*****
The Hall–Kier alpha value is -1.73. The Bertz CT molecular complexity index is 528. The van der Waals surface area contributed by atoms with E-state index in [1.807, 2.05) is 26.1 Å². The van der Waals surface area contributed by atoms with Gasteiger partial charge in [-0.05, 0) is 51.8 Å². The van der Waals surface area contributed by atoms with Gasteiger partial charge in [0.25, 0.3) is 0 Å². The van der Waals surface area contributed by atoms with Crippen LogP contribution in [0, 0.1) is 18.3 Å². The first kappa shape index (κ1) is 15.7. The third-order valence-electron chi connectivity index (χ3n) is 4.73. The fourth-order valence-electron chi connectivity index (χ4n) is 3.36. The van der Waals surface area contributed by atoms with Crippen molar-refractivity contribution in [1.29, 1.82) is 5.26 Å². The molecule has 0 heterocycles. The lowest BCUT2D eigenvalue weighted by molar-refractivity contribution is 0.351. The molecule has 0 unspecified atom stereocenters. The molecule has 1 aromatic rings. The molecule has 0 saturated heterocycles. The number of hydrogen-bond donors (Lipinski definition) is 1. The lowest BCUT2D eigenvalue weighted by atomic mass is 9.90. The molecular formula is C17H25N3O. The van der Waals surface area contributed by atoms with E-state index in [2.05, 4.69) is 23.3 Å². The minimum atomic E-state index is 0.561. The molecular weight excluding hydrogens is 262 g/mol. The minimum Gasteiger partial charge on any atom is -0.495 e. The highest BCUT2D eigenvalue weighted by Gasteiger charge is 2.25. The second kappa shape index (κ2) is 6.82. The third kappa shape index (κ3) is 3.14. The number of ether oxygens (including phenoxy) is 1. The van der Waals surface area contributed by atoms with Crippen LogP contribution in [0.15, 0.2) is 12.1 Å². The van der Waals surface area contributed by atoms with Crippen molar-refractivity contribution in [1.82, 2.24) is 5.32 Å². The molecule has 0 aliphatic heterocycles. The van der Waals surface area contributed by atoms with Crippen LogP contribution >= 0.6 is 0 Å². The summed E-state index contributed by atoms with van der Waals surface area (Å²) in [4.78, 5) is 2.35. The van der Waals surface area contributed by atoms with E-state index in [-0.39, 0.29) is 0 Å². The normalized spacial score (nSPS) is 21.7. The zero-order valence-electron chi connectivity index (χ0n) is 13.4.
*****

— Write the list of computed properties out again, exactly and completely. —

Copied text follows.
The Hall–Kier alpha value is -1.73. The Bertz CT molecular complexity index is 528. The van der Waals surface area contributed by atoms with E-state index in [1.807, 2.05) is 26.1 Å². The van der Waals surface area contributed by atoms with Gasteiger partial charge in [-0.05, 0) is 51.8 Å². The van der Waals surface area contributed by atoms with Gasteiger partial charge in [0.25, 0.3) is 0 Å². The van der Waals surface area contributed by atoms with Crippen LogP contribution in [0, 0.1) is 18.3 Å². The first kappa shape index (κ1) is 15.7. The third-order valence-electron chi connectivity index (χ3n) is 4.73. The fourth-order valence-electron chi connectivity index (χ4n) is 3.36. The van der Waals surface area contributed by atoms with Crippen molar-refractivity contribution in [1.29, 1.82) is 5.26 Å². The molecule has 0 heterocycles. The lowest BCUT2D eigenvalue weighted by molar-refractivity contribution is 0.351. The molecule has 0 unspecified atom stereocenters. The molecule has 1 aromatic rings. The molecule has 0 saturated heterocycles. The number of hydrogen-bond donors (Lipinski definition) is 1. The lowest BCUT2D eigenvalue weighted by atomic mass is 9.90. The molecular formula is C17H25N3O. The van der Waals surface area contributed by atoms with E-state index in [2.05, 4.69) is 23.3 Å². The minimum atomic E-state index is 0.561. The molecular weight excluding hydrogens is 262 g/mol. The minimum Gasteiger partial charge on any atom is -0.495 e. The highest BCUT2D eigenvalue weighted by Gasteiger charge is 2.25. The second kappa shape index (κ2) is 6.82. The third kappa shape index (κ3) is 3.14. The number of ether oxygens (including phenoxy) is 1. The van der Waals surface area contributed by atoms with Crippen LogP contribution in [0.15, 0.2) is 12.1 Å². The van der Waals surface area contributed by atoms with Crippen molar-refractivity contribution in [1.82, 2.24) is 5.32 Å². The molecule has 0 aliphatic heterocycles. The van der Waals surface area contributed by atoms with Crippen LogP contribution >= 0.6 is 0 Å². The summed E-state index contributed by atoms with van der Waals surface area (Å²) in [4.78, 5) is 2.35. The van der Waals surface area contributed by atoms with E-state index in [-0.39, 0.29) is 0 Å². The normalized spacial score (nSPS) is 21.7. The zero-order valence-electron chi connectivity index (χ0n) is 13.4.